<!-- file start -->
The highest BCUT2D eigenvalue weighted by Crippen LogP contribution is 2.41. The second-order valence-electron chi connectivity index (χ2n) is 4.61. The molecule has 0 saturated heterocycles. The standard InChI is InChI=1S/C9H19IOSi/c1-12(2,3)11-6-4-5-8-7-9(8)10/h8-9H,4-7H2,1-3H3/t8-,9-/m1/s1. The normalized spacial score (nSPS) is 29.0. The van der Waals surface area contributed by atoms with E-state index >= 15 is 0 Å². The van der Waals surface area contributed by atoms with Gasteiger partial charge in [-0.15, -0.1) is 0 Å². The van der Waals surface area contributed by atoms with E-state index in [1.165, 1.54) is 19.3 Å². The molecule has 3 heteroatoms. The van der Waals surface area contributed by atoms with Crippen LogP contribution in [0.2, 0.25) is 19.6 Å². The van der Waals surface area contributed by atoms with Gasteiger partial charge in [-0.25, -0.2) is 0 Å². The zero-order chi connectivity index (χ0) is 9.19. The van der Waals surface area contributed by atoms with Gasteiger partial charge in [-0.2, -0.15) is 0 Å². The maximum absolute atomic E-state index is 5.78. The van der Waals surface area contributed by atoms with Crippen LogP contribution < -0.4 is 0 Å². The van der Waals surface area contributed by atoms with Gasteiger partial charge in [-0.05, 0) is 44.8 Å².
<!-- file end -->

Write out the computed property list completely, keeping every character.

The highest BCUT2D eigenvalue weighted by Crippen LogP contribution is 2.41. The second-order valence-electron chi connectivity index (χ2n) is 4.61. The molecule has 0 saturated heterocycles. The standard InChI is InChI=1S/C9H19IOSi/c1-12(2,3)11-6-4-5-8-7-9(8)10/h8-9H,4-7H2,1-3H3/t8-,9-/m1/s1. The normalized spacial score (nSPS) is 29.0. The van der Waals surface area contributed by atoms with E-state index >= 15 is 0 Å². The van der Waals surface area contributed by atoms with Gasteiger partial charge in [-0.15, -0.1) is 0 Å². The van der Waals surface area contributed by atoms with E-state index in [1.165, 1.54) is 19.3 Å². The molecule has 3 heteroatoms. The van der Waals surface area contributed by atoms with Crippen LogP contribution in [0.2, 0.25) is 19.6 Å². The van der Waals surface area contributed by atoms with Gasteiger partial charge in [-0.25, -0.2) is 0 Å². The zero-order chi connectivity index (χ0) is 9.19. The van der Waals surface area contributed by atoms with Gasteiger partial charge in [-0.2, -0.15) is 0 Å². The maximum absolute atomic E-state index is 5.78. The van der Waals surface area contributed by atoms with Crippen LogP contribution < -0.4 is 0 Å². The van der Waals surface area contributed by atoms with Gasteiger partial charge in [-0.05, 0) is 44.8 Å².